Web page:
Friday, September 28, 2012

Guest Post: Soldiers Face Risks During Service

Since I am driving up to South Carolina today for the Strong Bonds retreat, I have a great guest post by Emily, from the Mesothelioma Cancer Alliance, where she is the Community Outreach Director. Although she is from the Mesothelioma Cancer Alliance, Emily's post features information for Service Members and their families regarding several ailments that our troops are and have been faced with.


Those who serve in the military face many personal challenges, including some, which may be life threatening. While serving in a war zone presents obvious risks, there are others where the effects may not be seen for decades and can cause suffering. Some of the health problems associated with military service are outlined below.

Mental and Physical Stress
Throughout history, stress has played a major role in the military. In the short-term, it can actually be helpful to a soldier by amplifying the senses during perilous situations. Health problems occur when stress is encountered over a long period of time, and it wreaks havoc on the mind and body. The body's immune system functions less efficiently, making a soldier more vulnerable to illness. The mind can also become permanently damaged from long-term stress and post-traumatic stress disorder (PTSD) is prevalent in those who serve on the front lines.

As mind and body are tied together, receiving therapy for stress-related disorders, such as talking with a psychiatrist, can often alleviate physical symptoms as well.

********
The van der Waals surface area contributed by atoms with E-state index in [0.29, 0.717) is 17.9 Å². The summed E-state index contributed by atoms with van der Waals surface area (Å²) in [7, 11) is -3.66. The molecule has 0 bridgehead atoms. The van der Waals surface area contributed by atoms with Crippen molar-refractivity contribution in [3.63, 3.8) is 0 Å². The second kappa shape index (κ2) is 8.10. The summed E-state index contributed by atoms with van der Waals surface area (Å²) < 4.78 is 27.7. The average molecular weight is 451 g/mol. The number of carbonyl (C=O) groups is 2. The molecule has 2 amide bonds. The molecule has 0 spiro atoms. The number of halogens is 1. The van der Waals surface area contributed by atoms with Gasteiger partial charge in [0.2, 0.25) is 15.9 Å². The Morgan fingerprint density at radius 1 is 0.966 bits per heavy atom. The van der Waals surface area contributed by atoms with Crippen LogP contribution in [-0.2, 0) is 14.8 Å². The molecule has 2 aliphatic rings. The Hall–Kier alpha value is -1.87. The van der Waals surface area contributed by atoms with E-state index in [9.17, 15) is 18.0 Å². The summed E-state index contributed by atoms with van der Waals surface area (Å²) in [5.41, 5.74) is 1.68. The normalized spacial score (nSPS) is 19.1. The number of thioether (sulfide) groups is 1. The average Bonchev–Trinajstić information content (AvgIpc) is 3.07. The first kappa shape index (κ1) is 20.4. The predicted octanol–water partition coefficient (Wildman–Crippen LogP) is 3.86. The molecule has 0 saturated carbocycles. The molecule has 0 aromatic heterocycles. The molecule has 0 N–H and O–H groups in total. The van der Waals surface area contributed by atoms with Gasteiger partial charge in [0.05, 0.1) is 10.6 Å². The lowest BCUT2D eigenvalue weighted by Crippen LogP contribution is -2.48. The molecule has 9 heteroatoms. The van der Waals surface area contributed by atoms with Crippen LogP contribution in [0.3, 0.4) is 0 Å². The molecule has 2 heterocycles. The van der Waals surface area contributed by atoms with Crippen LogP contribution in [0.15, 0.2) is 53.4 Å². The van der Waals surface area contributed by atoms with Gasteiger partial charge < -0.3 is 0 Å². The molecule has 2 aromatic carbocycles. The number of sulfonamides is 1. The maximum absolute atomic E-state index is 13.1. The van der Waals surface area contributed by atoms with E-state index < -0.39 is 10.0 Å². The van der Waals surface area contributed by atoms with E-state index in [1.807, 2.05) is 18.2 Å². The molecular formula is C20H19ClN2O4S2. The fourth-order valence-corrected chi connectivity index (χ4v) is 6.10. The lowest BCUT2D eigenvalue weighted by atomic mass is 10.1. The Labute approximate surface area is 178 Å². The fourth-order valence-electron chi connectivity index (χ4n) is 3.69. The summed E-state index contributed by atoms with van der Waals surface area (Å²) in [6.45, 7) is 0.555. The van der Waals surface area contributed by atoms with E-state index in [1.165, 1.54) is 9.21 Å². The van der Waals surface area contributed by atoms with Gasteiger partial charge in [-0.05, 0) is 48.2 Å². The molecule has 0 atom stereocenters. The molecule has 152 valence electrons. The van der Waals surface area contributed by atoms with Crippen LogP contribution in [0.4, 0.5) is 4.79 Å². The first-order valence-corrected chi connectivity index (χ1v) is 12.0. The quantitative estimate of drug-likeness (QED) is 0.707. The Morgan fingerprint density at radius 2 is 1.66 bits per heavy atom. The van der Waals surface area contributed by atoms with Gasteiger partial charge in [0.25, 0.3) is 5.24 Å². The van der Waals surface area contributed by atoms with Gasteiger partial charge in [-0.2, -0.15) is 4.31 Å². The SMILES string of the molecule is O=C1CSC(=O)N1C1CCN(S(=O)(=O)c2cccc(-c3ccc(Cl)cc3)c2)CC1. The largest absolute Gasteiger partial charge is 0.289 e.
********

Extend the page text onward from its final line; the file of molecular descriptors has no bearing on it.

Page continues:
Exposure to Toxins
Soldiers are often exposed to toxic substances as a part of their duties. One of the most famous of these was Agent Orange, an herbicide that was used liberally in Vietnam as a way to drive the enemy out into the open. As a consequence, many American soldiers were exposed to Agent Orange and were later diagnosed with soft tissue sarcomas, ischemic heart disease, porphyria cutanea tarda, and AL amyloidosis as well as many other peculiar ailments. Military personnel in Iraq and Afghanistan were exposed to chromium and burning pits that contained toxic substances. The health toll from the Gulf war zone is still being tallied.

Prior to the 1990s, asbestos was widely used in all branches of the military, especially in Coast Guard and Navy ships. The fibers from asbestos are inhaled and lodge in the lung tissue, where they may cause diseases such as mesothelioma cancer and asbestosis decades later. While the military finally took note of the health risks surrounding exposure to asbestos and put measures into place to limit its use, there was too much of it in too many places to do much good.

Exotic Diseases
A very big risk faced by soldiers is being exposed to diseases to which there is no prior immunity, such as West Nile virus, malaria, Brucellosis, Shigella and Q fever. Since the military often congregates in large groups, these illnesses spread quickly among personnel, weakening its presence. While controlling mosquito populations can be helpful in cases of malaria and West Nile virus, there is no vaccine for any of the illnesses. Shigella can be prevented by hand washing and thorough cooking of food. Brucellosis and Q fever have permanent effects that can only be treated symptomatically.

These health risks are a small sample of what soldiers face each day of service, and new threats are expected to emerge in the future. Military leaders need to take note and take action.


For more information, be sure to check out the Mesothelioma Cancer Alliance Blog, which contains a wealth of knowledge regarding cancer in general.

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